ALAMOSA — Courthouse rules are changing in Alamosa.
Even before last fall’s American Civil Liberties Union (ACLU) of Colorado negative report on Alamosa’s municipal court system, city leaders had begun working on changes to comply with new legislation and increase the efficiency of the court.
An ordinance outlining many of those changes will be coming before the Alamosa city council for first reading next Wednesday, Jan. 17. Councilors and city staff during a Wednesday work session discussed many of the changes including decriminalizing a good share of the city code violations.
That means jail would not be one of the possible penalties for those offenses unless the city prosecutor asked for it to be put back on the table or the crime was the third offense in two years. The council and Alamosa Police Chief Duane Oakes said they believed “three strikes” was a good rule of thumb for placing jail back in the hopper as a possible penalty, not that the judge would necessarily sentence the defendant to jail but would have that option.
“To be clear, there’s nothing in this ordinance that says after the third or fourth offense you are going to go to jail,” explained City Attorney Erich Schwiesow. “What it says is after the third offense then jail is on the table. It’s up to the judge.”
Jail would also remain an option even on first offenses for certain offenses. Oakes recommended about 16 offenses from a list of city code violations that he believed should continue to include jail as a potential sentencing penalty. Primarily those involve physical safety situations such as reckless driving, careless driving causing bodily injury, assault, reckless endangerment, resisting a police officer and weapons charges.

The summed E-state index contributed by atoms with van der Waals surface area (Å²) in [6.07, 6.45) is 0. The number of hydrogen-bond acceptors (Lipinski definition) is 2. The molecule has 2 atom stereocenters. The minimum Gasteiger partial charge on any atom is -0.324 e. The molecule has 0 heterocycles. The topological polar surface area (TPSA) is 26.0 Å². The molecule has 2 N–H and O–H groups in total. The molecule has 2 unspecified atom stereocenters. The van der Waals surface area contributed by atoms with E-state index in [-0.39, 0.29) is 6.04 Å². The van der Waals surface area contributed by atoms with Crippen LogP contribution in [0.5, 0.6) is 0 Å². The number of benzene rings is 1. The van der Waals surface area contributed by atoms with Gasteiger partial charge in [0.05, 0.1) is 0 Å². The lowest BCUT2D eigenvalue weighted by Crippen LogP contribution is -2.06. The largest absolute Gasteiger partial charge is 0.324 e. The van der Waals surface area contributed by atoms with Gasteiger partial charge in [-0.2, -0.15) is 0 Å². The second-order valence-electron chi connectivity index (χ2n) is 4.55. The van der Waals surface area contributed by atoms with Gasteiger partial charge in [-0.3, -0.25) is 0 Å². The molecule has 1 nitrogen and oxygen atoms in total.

Right now pretty much all city code violations include the possibility of a jail sentence. One of the reasons the city council plans to decriminalize most of those violations is a financial one. To comply with new legislative changes, the city must offer court appointed counsel for defendants who could face jail time, which at this point is everyone.
Schwiesow said the possibility of putting jail back on the table under certain circumstances or for repeat offenses creates an “on ramp.”
He said the proposed city ordinance also gives the court an “off ramp.” For example, the city prosecutor could ask the judge to take jail off the table for an offense that would normally include that option. Again, that would be up to the judge, Schwiesow explained.
He added there is no way to foresee every circumstance. “It’s very good to build in some flexibility so that the people who are in charge of enforcing the ordinance have the flexibility … within bounds,” he said.
The ordinance going before council next week will also include the option of deferred sentences. New Municipal Judge James McDonald has requested that as an option, Schwiesow said. In a deferred sentence, a defendant pleads guilty on the condition he or she will fulfill terms of the deferred sentence within a certain amount of time, and if the defendant completes those requirements, the charge goes away.
Schwiesow said in discussions with the ACLU, that organization seemed to think the city’s current plan was a good one. The city is not continuing discussions with ACLU but had shared with them some of the city’s planned municipal court changes.
Councilman Charles Griego said he believed it was important for the ACLU to know that the city had made improvements or is making improvements to its municipal court system — “we are doing something.”
City Manager Heather Brooks said, “We are not having ongoing discussions … This is a bear I don’t want to be poking at, to be honest.” She said the city did not necessarily agree with everything in the ACLU report, and the changes the city is making are not just related to the ACLU report but are for the improvement of the city. Some of them were in the works before the report was issued.
Alamosa Mayor Ty Coleman said, “The important thing we have to remember is we are doing what’s right for our community … Whether they are watching over our shoulder or not, we are going to do what’s right.”
Other updates the council discussed during its municipal court work session included:
“We are trying to break the cycle,” Brooks said.
The city is also continuing its adult and juvenile diversion program, which has already handled 45 juveniles and 10 adults.
The council plans another work session related to the municipal court on March 7.